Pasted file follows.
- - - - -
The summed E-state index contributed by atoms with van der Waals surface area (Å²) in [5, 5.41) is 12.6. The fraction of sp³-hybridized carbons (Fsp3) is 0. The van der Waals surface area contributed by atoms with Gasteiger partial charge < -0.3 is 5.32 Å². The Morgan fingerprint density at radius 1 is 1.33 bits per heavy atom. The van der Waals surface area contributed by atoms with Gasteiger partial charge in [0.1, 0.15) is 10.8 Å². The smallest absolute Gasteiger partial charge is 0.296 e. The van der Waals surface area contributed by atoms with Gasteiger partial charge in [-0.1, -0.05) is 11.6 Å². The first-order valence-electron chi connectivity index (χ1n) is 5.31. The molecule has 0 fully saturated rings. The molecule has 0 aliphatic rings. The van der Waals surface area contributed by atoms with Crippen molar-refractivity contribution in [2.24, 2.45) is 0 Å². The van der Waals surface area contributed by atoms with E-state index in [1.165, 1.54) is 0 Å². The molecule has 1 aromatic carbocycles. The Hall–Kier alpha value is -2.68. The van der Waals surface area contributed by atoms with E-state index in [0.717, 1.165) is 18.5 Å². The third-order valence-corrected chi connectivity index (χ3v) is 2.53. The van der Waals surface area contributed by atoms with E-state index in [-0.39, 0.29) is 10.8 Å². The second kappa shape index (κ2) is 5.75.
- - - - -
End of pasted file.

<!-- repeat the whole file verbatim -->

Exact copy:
The summed E-state index contributed by atoms with van der Waals surface area (Å²) in [5, 5.41) is 12.6. The fraction of sp³-hybridized carbons (Fsp3) is 0. The van der Waals surface area contributed by atoms with Gasteiger partial charge < -0.3 is 5.32 Å². The Morgan fingerprint density at radius 1 is 1.33 bits per heavy atom. The van der Waals surface area contributed by atoms with Gasteiger partial charge in [0.1, 0.15) is 10.8 Å². The smallest absolute Gasteiger partial charge is 0.296 e. The van der Waals surface area contributed by atoms with Gasteiger partial charge in [-0.1, -0.05) is 11.6 Å². The first-order valence-electron chi connectivity index (χ1n) is 5.31. The molecule has 0 fully saturated rings. The molecule has 0 aliphatic rings. The van der Waals surface area contributed by atoms with Crippen molar-refractivity contribution in [2.24, 2.45) is 0 Å². The van der Waals surface area contributed by atoms with E-state index in [1.165, 1.54) is 0 Å². The molecule has 1 aromatic carbocycles. The Hall–Kier alpha value is -2.68. The van der Waals surface area contributed by atoms with E-state index in [0.717, 1.165) is 18.5 Å². The third-order valence-corrected chi connectivity index (χ3v) is 2.53. The van der Waals surface area contributed by atoms with E-state index in [-0.39, 0.29) is 10.8 Å². The second kappa shape index (κ2) is 5.75.